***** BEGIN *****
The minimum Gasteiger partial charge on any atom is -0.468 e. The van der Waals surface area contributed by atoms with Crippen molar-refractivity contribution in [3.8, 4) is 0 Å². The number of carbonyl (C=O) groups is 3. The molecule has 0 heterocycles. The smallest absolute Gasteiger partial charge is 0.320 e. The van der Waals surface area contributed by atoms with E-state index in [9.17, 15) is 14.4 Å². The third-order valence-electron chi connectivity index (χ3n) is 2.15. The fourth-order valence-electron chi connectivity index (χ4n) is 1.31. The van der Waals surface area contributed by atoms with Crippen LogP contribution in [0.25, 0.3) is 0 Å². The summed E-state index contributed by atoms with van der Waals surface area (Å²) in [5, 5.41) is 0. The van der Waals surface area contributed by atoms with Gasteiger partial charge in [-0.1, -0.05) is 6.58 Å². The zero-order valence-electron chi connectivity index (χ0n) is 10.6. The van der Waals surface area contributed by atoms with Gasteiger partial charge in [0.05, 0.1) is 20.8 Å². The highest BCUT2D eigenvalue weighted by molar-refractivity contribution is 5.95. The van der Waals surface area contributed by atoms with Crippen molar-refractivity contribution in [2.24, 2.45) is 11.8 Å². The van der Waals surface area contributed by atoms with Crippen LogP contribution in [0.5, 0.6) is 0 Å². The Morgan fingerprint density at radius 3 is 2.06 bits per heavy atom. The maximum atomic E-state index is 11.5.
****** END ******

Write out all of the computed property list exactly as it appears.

The minimum Gasteiger partial charge on any atom is -0.468 e. The van der Waals surface area contributed by atoms with Crippen molar-refractivity contribution in [3.8, 4) is 0 Å². The number of carbonyl (C=O) groups is 3. The molecule has 0 heterocycles. The smallest absolute Gasteiger partial charge is 0.320 e. The van der Waals surface area contributed by atoms with E-state index in [9.17, 15) is 14.4 Å². The third-order valence-electron chi connectivity index (χ3n) is 2.15. The fourth-order valence-electron chi connectivity index (χ4n) is 1.31. The van der Waals surface area contributed by atoms with Crippen LogP contribution in [0.25, 0.3) is 0 Å². The summed E-state index contributed by atoms with van der Waals surface area (Å²) in [5, 5.41) is 0. The van der Waals surface area contributed by atoms with Gasteiger partial charge in [-0.1, -0.05) is 6.58 Å². The zero-order valence-electron chi connectivity index (χ0n) is 10.6. The van der Waals surface area contributed by atoms with Gasteiger partial charge in [0.05, 0.1) is 20.8 Å². The highest BCUT2D eigenvalue weighted by molar-refractivity contribution is 5.95. The van der Waals surface area contributed by atoms with Crippen molar-refractivity contribution in [2.24, 2.45) is 11.8 Å². The van der Waals surface area contributed by atoms with Crippen LogP contribution in [0.5, 0.6) is 0 Å². The Morgan fingerprint density at radius 3 is 2.06 bits per heavy atom. The maximum atomic E-state index is 11.5.